Secretary of Transportation Pete Buttigieg would not commit to “rethinking” a long-term contract recently awarded by the U.S. Postal Service for its new mail trucks, even though the contract does not quite align with the Biden administration’s zero-emission vehicle goals.
Asked about doing so by the news organization Axios during a virtual news conference on Friday, Buttigieg acknowledged that the federal government should “walk the talk” when it comes to transitioning to electric vehicles (EVs) and to helping jump-start the EV market.
However, “There are obviously layers of complication around any individual procurement,” he responded. “But the president’s executive order, and some of the authorities that we think will come through future legislation, will make it easier for us to lead by example and eventually capture for taxpayers those fuel savings.”
The 10-year, $482 million contract to produce up to 165,000 Next Generation Delivery Vehicles (NGDVs) was awarded in February to defense contractor Oshkosh Truck Corp. [NYSE: OSK], beating out electric delivery van maker Workhorse Group Inc. [NASDAQ: WKHS]. Workhorse had offered the only battery-electric-powered vehicle among the NGDV contract finalists, and was consistent with President Joe Biden’s Jan. 27 executive order to make all federal-fleet vehicles — including those operated by the Postal Service — zero-emission EVs.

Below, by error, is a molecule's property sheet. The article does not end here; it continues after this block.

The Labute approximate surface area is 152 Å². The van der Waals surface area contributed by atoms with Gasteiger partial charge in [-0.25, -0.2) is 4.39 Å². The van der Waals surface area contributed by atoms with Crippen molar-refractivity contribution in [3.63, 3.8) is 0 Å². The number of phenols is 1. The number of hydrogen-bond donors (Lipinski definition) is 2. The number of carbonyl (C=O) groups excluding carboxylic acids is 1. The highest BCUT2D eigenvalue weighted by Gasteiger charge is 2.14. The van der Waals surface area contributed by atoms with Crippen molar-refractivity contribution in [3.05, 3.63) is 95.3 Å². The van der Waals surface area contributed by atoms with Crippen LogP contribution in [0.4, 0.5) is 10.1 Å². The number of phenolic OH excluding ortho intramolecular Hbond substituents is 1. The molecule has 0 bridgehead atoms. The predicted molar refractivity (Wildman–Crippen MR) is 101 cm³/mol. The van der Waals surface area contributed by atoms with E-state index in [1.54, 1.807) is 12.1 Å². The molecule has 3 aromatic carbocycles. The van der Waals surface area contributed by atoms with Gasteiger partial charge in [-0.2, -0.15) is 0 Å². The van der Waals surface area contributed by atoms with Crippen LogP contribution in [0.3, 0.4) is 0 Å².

Workhorse, which saw its stock plummet 47% on news of the award to Oshkosh, planned to “explore all avenues” in fighting the Postal Service’s decision.
On March 29, a group of 13 Democrats in the U.S. House of Representatives wrote to the Postal Service board requesting the agency “immediately pause implementation” of the contract until a full environmental policy review could be completed, citing conflict with Biden’s executive order.
“We are dismayed to learn from testimony by Postmaster General DeJoy at the House Committee on Oversight and Reform that this contract would currently produce only 10% electric vehicles,” the lawmakers stated in their letter.
“Meanwhile, major private delivery fleets — including FedEx, UPS and Amazon, among others — are aggressively transitioning their fleets to clean, safe, reliable, and cost-effective EVs. With private sector fleets moving in this direction, and with General Motors and other leading vehicle manufacturers announcing plans to phase-out internal combustion vehicles by 2035, Postmaster DeJoy’s plan for America’s largest civilian fleet is more than just an outlier.”
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